For better or for worse, casual gaming is here to stay and gamers as well as developers have to live it.
Coming to an end are the days when developers can charge $30-40 a game. If you think you've got the game everyone is clamoring for, you can charge $15 for it like Square is doing with Final Fantasy on the iOS platform.
Just this past weekend, I spent $14.90 for 10 games. They were on sale but you get the idea. And these aren't just any old games. Assassin Creed, NHL, NFL, Ace Combat, Zenonia 2. You get the idea.
I think these games would have cost me easily $250 if I had bough them for the DSi or PSP.
But developers can still make their money. These isn't any need for packing and the marketing is almost unnecessary. That's what a few well-placed ads and the Internet are for. Plus, Apple has made it so easy for users to find the games they want while app stores on other platforms are improving as well.
Developers are making up for the lower prices for volume. More Than that, a few are even trying different pricing schemes to get users to pony up. Want more levels, pay a buck and you get the next ten. A couple of bucks will get you the weapon you need yo decimate anyone who dares stand in your way.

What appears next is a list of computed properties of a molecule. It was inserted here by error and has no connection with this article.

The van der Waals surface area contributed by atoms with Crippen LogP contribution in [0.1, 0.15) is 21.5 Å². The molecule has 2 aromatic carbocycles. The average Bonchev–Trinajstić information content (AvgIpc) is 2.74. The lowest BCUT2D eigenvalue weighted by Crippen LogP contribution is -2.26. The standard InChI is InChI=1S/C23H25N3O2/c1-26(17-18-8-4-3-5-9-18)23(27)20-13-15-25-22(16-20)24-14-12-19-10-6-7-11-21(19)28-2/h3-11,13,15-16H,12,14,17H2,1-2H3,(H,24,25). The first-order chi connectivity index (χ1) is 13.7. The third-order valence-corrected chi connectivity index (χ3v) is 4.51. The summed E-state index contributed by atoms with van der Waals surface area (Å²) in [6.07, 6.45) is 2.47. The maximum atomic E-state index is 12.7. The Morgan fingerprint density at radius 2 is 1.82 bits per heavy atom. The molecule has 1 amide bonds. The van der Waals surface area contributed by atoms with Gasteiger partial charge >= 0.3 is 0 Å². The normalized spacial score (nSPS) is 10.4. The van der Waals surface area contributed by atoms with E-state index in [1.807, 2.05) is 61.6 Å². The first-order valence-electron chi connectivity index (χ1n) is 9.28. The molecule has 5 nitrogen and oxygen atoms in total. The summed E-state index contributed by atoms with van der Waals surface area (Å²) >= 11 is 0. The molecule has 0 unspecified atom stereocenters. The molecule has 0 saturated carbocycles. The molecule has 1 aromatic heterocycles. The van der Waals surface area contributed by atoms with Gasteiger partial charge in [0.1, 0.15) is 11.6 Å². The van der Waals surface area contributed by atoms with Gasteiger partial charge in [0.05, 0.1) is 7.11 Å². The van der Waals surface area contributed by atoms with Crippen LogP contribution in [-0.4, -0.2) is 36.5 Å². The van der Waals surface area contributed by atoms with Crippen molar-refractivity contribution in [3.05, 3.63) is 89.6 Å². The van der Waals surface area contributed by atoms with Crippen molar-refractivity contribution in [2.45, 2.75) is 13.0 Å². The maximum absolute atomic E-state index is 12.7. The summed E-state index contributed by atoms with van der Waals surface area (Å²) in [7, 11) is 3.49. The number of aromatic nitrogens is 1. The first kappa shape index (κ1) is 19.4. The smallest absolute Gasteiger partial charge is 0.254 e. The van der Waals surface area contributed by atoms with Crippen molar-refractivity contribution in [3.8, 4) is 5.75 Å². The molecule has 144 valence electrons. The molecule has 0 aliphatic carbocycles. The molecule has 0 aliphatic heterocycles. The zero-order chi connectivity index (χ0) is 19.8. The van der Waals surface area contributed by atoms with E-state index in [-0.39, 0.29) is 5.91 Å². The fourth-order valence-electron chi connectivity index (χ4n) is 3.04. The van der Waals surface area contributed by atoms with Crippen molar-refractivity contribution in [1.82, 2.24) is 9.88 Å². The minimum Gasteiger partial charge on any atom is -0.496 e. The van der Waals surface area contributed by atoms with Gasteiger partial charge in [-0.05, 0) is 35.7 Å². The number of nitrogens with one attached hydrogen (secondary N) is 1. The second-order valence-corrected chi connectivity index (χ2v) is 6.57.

Just today, a couple of sites reported on Capcom's plan to release an app for in game play that acts like a arcade called Capcim Arcade". Games include classics like Commando, Ghouls 'n Ghosts, Streetfighter II, and 1942 with a new game to be added each month. Capcim let's you have a few plays a day at the "arcade" but if you want to play more, you can buy in-app tokens or purchase the game outright.
Not a bad gimmick.
So whether through quality build to justify charging or the game or more innovative pricing schemes, gamers and developers are evolving. Hence, so is the gaming industry.
- Posted using BlogPress from my iPod touch